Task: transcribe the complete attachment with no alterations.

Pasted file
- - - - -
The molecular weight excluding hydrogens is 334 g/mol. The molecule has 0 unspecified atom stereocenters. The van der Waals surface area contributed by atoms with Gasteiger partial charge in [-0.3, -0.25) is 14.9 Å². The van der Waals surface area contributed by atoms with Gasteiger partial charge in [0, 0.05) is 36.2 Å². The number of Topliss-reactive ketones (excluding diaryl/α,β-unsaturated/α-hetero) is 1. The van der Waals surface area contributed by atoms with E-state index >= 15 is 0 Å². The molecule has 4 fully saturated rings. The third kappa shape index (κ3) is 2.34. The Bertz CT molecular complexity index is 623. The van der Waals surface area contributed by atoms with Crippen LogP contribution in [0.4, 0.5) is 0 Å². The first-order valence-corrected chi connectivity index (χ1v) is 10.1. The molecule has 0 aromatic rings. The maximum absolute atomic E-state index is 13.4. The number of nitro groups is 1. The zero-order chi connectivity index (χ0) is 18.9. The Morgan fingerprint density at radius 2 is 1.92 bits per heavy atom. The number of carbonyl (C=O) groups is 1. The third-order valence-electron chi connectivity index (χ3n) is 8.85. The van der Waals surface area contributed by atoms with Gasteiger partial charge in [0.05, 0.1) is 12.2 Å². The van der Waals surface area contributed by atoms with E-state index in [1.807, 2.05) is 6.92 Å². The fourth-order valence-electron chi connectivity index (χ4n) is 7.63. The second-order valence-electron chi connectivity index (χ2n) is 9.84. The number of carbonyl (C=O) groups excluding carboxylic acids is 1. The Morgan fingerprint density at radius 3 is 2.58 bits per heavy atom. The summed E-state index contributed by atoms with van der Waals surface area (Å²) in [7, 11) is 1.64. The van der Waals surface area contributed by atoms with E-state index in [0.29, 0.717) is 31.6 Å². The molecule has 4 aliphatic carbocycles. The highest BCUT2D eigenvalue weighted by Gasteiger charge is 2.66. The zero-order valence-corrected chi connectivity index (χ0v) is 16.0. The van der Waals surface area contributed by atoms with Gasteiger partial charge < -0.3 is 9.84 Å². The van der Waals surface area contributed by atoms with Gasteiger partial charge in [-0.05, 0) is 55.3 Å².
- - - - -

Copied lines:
The molecular weight excluding hydrogens is 334 g/mol. The molecule has 0 unspecified atom stereocenters. The van der Waals surface area contributed by atoms with Gasteiger partial charge in [-0.3, -0.25) is 14.9 Å². The van der Waals surface area contributed by atoms with Gasteiger partial charge in [0, 0.05) is 36.2 Å². The number of Topliss-reactive ketones (excluding diaryl/α,β-unsaturated/α-hetero) is 1. The van der Waals surface area contributed by atoms with E-state index >= 15 is 0 Å². The molecule has 4 fully saturated rings. The third kappa shape index (κ3) is 2.34. The Bertz CT molecular complexity index is 623. The van der Waals surface area contributed by atoms with Crippen LogP contribution in [0.4, 0.5) is 0 Å². The first-order valence-corrected chi connectivity index (χ1v) is 10.1. The molecule has 0 aromatic rings. The maximum absolute atomic E-state index is 13.4. The number of nitro groups is 1. The zero-order chi connectivity index (χ0) is 18.9. The Morgan fingerprint density at radius 2 is 1.92 bits per heavy atom. The number of carbonyl (C=O) groups is 1. The third-order valence-electron chi connectivity index (χ3n) is 8.85. The van der Waals surface area contributed by atoms with Gasteiger partial charge in [0.05, 0.1) is 12.2 Å². The van der Waals surface area contributed by atoms with E-state index in [1.807, 2.05) is 6.92 Å². The fourth-order valence-electron chi connectivity index (χ4n) is 7.63. The second-order valence-electron chi connectivity index (χ2n) is 9.84. The number of carbonyl (C=O) groups excluding carboxylic acids is 1. The Morgan fingerprint density at radius 3 is 2.58 bits per heavy atom. The summed E-state index contributed by atoms with van der Waals surface area (Å²) in [7, 11) is 1.64. The van der Waals surface area contributed by atoms with E-state index in [0.29, 0.717) is 31.6 Å². The molecule has 4 aliphatic carbocycles. The highest BCUT2D eigenvalue weighted by Gasteiger charge is 2.66. The zero-order valence-corrected chi connectivity index (χ0v) is 16.0. The van der Waals surface area contributed by atoms with Gasteiger partial charge < -0.3 is 9.84 Å². The van der Waals surface area contributed by atoms with Gasteiger partial charge in [-0.05, 0) is 55.3 Å².